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From prosthetic to dictator

Putin's Witnesses
Regissør: Vitalij Manskij
(Latvia, Sveits, Tsjekkia)

In Putin's Witnesses, we follow Putin's path to power in Russia and see how early promises of free press end in full rejection of democratic rules of play.

What one may have forgotten since the increasingly ill Boris Yeltsin New Year's Eve 1999 designated Vladimir Putin as his successor is that the incumbent president once embraced certain democratic ideals. The perfected image of the head of state and macho – a clear aid on the way to his fourth term as Russian president – did not come until later.

In retrospect, however, the exclusive fly-on-the-wall footage that Vitalij Manskij filmed during 1999 and 2000 reveals much of the essence of the threatening, cunning and aggressive leader figure to come. Mansky's film – which in July won the Crystal Globe Award for Best Documentary at the Karlovy Vary Film Festival in the Czech Republic – provides an honest and disturbing glimpse into the first days of Putin's presidency.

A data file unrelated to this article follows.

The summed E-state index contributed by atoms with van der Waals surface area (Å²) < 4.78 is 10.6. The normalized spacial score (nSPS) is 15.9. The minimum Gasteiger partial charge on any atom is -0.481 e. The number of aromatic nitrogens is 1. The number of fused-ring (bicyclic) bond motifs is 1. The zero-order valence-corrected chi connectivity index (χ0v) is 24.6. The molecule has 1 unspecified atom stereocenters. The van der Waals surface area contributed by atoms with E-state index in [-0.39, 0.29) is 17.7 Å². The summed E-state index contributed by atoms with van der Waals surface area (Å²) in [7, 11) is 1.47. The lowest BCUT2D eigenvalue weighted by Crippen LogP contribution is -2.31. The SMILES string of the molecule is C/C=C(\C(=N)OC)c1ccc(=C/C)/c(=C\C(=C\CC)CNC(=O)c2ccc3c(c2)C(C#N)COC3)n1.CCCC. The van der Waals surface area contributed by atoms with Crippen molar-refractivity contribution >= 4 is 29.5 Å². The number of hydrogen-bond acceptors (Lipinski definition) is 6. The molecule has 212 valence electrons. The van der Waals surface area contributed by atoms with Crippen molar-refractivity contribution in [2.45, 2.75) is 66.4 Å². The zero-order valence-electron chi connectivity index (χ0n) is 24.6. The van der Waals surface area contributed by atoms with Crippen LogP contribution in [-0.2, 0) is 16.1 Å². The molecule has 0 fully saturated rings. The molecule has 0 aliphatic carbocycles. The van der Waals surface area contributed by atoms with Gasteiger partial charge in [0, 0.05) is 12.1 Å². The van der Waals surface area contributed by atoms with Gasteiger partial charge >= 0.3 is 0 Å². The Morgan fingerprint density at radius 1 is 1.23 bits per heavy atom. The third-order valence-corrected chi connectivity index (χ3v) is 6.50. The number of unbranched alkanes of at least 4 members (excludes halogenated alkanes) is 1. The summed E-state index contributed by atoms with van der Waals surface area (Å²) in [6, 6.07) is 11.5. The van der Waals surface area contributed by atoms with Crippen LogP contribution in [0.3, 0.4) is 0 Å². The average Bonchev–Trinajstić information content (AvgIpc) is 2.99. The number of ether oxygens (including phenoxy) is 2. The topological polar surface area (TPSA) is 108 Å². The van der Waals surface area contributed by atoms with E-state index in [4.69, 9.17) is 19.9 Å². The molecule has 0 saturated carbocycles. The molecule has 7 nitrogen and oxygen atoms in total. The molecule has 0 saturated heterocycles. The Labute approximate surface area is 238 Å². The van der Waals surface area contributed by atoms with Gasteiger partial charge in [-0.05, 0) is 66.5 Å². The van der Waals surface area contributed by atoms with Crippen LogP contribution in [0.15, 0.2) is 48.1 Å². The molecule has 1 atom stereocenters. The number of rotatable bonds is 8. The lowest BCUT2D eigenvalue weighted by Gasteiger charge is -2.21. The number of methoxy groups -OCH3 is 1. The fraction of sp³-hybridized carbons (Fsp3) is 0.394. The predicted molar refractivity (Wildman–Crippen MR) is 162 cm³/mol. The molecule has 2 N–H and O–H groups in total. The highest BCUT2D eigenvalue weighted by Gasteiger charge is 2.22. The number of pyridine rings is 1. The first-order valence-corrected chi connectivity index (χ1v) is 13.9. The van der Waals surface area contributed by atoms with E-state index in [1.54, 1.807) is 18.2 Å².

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We get an in-depth description of the autocratic state that has developed after the wild optimism and the heyday of liberalism – but also the criminal chaos of the Yeltsin years. The Putin we see here, who was thrown into the limelight a few months after he was named the sixth prime minister under Yeltsin, is still a relatively unknown figure. He appears quite serious, eager to make a good impression and a little insecure about himself.

Anxious Putin

Mansky, in a film that could have been both shorter and tighter edited, saves some of the best material in the end. Here we see an anxious Putin calling the director back to the Kremlin to resume yesterday's conversation about why he chose to reintroduce the Soviet national anthem shortly after. . .

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Nick Holdsworth
Holdsworth is a writer, journalist and filmmaker.

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